Images(10)
Previous page
Next page
Claims(6)
What is claimed is:
1. A refuse incinerator comprising:
an incineration furnace containing a furnace main body and a furnace lid which is put on said furnace main body;
a combustion chamber provided below said furnace main body;
a heat insulation wall provided so as to surround said furnace main body and said combustion chamber;
a heat exchanger provided so as to surround said heat insulation wall;
an exhaust gas chamber whose bottom wall includes at least a part of said furnace lid;
an exhaust gas outlet provided in a portion of said incineration furnace, the portion facing said exhaust gas chamber;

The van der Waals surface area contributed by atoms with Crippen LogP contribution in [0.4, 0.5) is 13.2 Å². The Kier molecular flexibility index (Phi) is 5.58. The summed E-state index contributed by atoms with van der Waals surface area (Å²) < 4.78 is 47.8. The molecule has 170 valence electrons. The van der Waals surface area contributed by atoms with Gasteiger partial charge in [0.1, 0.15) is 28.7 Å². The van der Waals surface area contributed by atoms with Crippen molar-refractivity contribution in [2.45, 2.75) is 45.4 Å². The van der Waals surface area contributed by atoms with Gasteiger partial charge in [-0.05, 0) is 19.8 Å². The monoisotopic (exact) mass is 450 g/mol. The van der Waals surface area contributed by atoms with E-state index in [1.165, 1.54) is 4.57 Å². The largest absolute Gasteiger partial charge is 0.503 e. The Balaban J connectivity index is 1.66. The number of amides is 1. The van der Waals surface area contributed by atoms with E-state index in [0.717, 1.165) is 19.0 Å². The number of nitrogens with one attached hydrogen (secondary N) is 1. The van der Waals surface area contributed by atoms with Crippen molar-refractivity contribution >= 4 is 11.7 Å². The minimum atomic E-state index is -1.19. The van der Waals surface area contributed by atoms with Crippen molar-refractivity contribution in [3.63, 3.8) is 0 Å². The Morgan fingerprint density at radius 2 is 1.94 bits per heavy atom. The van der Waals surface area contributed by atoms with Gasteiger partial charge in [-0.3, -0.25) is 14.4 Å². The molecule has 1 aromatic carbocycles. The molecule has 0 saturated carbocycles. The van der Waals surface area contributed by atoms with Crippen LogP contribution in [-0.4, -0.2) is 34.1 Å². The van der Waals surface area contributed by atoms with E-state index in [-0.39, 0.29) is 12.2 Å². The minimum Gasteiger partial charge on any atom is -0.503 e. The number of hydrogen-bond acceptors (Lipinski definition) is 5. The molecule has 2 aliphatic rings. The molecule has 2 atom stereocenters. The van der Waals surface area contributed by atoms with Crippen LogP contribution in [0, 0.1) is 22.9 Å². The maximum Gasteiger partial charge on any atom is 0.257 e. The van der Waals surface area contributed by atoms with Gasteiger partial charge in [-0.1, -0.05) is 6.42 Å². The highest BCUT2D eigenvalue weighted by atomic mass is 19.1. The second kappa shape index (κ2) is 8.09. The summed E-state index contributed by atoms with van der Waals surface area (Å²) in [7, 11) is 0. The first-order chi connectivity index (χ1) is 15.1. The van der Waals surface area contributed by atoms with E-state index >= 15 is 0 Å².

an exhaust gas introduction pipe communicating between said exhaust gas chamber and said combustion chamber;
a first smoke path formed between said furnace main body and said heat insulation wall and whose bottom portion is connected to said combustion chamber; and
a second smoke path formed between said heat insulation wall and said heat exchanger and whose top portion is connected to the top portion of said first smoke path.
2. The refuse incinerator according to claim 1 further comprising a box body including a top wall portion provided with a door body which can be opened/closed and a peripheral wall portion, said incineration furnace being accommodated within said box body, said heat exchanger being provided within said box body, said exhaust gas chamber being formed at the top portion within said box body,